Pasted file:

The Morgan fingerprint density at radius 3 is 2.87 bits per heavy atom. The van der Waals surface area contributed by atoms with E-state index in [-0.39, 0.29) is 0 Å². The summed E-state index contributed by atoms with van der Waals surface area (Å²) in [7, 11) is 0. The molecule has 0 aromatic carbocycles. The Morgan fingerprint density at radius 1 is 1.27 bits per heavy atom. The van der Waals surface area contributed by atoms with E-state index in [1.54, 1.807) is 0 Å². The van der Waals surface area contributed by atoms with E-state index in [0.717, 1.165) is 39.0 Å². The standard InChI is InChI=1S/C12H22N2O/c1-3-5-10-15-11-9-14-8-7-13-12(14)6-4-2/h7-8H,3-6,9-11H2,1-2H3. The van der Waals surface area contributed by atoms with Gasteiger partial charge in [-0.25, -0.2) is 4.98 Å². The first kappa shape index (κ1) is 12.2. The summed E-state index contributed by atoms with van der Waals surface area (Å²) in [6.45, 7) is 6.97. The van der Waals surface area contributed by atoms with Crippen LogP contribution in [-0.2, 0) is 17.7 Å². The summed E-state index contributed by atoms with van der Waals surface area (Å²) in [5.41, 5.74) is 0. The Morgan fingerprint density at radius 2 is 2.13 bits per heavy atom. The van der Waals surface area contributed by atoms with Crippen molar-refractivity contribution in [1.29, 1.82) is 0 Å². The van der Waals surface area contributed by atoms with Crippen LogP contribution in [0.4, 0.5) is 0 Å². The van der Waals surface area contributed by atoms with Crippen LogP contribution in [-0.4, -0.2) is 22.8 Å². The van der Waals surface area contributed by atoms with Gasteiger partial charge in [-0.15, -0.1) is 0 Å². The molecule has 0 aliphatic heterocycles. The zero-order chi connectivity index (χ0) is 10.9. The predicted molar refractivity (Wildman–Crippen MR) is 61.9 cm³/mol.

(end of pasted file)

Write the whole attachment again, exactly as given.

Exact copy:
The Morgan fingerprint density at radius 3 is 2.87 bits per heavy atom. The van der Waals surface area contributed by atoms with E-state index in [-0.39, 0.29) is 0 Å². The summed E-state index contributed by atoms with van der Waals surface area (Å²) in [7, 11) is 0. The molecule has 0 aromatic carbocycles. The Morgan fingerprint density at radius 1 is 1.27 bits per heavy atom. The van der Waals surface area contributed by atoms with E-state index in [1.54, 1.807) is 0 Å². The van der Waals surface area contributed by atoms with E-state index in [0.717, 1.165) is 39.0 Å². The standard InChI is InChI=1S/C12H22N2O/c1-3-5-10-15-11-9-14-8-7-13-12(14)6-4-2/h7-8H,3-6,9-11H2,1-2H3. The van der Waals surface area contributed by atoms with Gasteiger partial charge in [-0.25, -0.2) is 4.98 Å². The first kappa shape index (κ1) is 12.2. The summed E-state index contributed by atoms with van der Waals surface area (Å²) in [6.45, 7) is 6.97. The van der Waals surface area contributed by atoms with Crippen LogP contribution in [-0.2, 0) is 17.7 Å². The summed E-state index contributed by atoms with van der Waals surface area (Å²) in [5.41, 5.74) is 0. The Morgan fingerprint density at radius 2 is 2.13 bits per heavy atom. The van der Waals surface area contributed by atoms with Crippen molar-refractivity contribution in [1.29, 1.82) is 0 Å². The van der Waals surface area contributed by atoms with Crippen LogP contribution in [0.4, 0.5) is 0 Å². The van der Waals surface area contributed by atoms with Crippen LogP contribution in [-0.4, -0.2) is 22.8 Å². The van der Waals surface area contributed by atoms with Gasteiger partial charge in [-0.15, -0.1) is 0 Å². The molecule has 0 aliphatic heterocycles. The zero-order chi connectivity index (χ0) is 10.9. The predicted molar refractivity (Wildman–Crippen MR) is 61.9 cm³/mol.